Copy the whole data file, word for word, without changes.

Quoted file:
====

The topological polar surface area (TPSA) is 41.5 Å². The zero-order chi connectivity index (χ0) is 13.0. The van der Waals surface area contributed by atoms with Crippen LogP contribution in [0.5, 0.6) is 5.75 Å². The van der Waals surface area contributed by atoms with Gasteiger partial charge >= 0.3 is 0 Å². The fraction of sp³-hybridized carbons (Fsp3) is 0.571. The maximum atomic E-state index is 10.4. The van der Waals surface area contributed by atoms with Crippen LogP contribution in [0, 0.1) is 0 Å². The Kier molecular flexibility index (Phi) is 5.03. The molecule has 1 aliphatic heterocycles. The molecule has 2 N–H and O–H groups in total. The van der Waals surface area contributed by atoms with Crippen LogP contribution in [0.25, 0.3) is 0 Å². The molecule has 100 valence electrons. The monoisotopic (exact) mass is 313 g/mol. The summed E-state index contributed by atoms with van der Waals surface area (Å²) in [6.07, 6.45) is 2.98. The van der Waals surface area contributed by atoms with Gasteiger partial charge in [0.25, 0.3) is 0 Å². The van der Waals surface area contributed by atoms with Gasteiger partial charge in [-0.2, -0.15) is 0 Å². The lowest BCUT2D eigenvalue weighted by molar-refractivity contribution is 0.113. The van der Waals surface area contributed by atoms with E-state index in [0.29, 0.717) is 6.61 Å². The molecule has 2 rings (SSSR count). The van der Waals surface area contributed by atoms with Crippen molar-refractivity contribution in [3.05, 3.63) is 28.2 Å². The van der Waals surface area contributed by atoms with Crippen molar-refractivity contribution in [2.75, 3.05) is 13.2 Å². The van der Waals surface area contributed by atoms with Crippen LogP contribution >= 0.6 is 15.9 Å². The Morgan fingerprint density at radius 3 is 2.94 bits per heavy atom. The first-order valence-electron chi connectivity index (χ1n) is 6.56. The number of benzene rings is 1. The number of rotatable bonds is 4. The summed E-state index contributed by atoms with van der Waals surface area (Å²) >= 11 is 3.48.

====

The topological polar surface area (TPSA) is 41.5 Å². The zero-order chi connectivity index (χ0) is 13.0. The van der Waals surface area contributed by atoms with Crippen LogP contribution in [0.5, 0.6) is 5.75 Å². The van der Waals surface area contributed by atoms with Gasteiger partial charge >= 0.3 is 0 Å². The fraction of sp³-hybridized carbons (Fsp3) is 0.571. The maximum atomic E-state index is 10.4. The van der Waals surface area contributed by atoms with Crippen LogP contribution in [0, 0.1) is 0 Å². The Kier molecular flexibility index (Phi) is 5.03. The molecule has 1 aliphatic heterocycles. The molecule has 2 N–H and O–H groups in total. The van der Waals surface area contributed by atoms with Crippen LogP contribution in [0.25, 0.3) is 0 Å². The molecule has 100 valence electrons. The monoisotopic (exact) mass is 313 g/mol. The summed E-state index contributed by atoms with van der Waals surface area (Å²) in [6.07, 6.45) is 2.98. The van der Waals surface area contributed by atoms with Gasteiger partial charge in [0.25, 0.3) is 0 Å². The van der Waals surface area contributed by atoms with Gasteiger partial charge in [-0.2, -0.15) is 0 Å². The lowest BCUT2D eigenvalue weighted by molar-refractivity contribution is 0.113. The van der Waals surface area contributed by atoms with E-state index in [0.29, 0.717) is 6.61 Å². The molecule has 2 rings (SSSR count). The van der Waals surface area contributed by atoms with Crippen molar-refractivity contribution in [3.05, 3.63) is 28.2 Å². The van der Waals surface area contributed by atoms with Crippen molar-refractivity contribution in [2.75, 3.05) is 13.2 Å². The van der Waals surface area contributed by atoms with Crippen LogP contribution >= 0.6 is 15.9 Å². The Morgan fingerprint density at radius 3 is 2.94 bits per heavy atom. The first-order valence-electron chi connectivity index (χ1n) is 6.56. The number of benzene rings is 1. The number of rotatable bonds is 4. The summed E-state index contributed by atoms with van der Waals surface area (Å²) >= 11 is 3.48.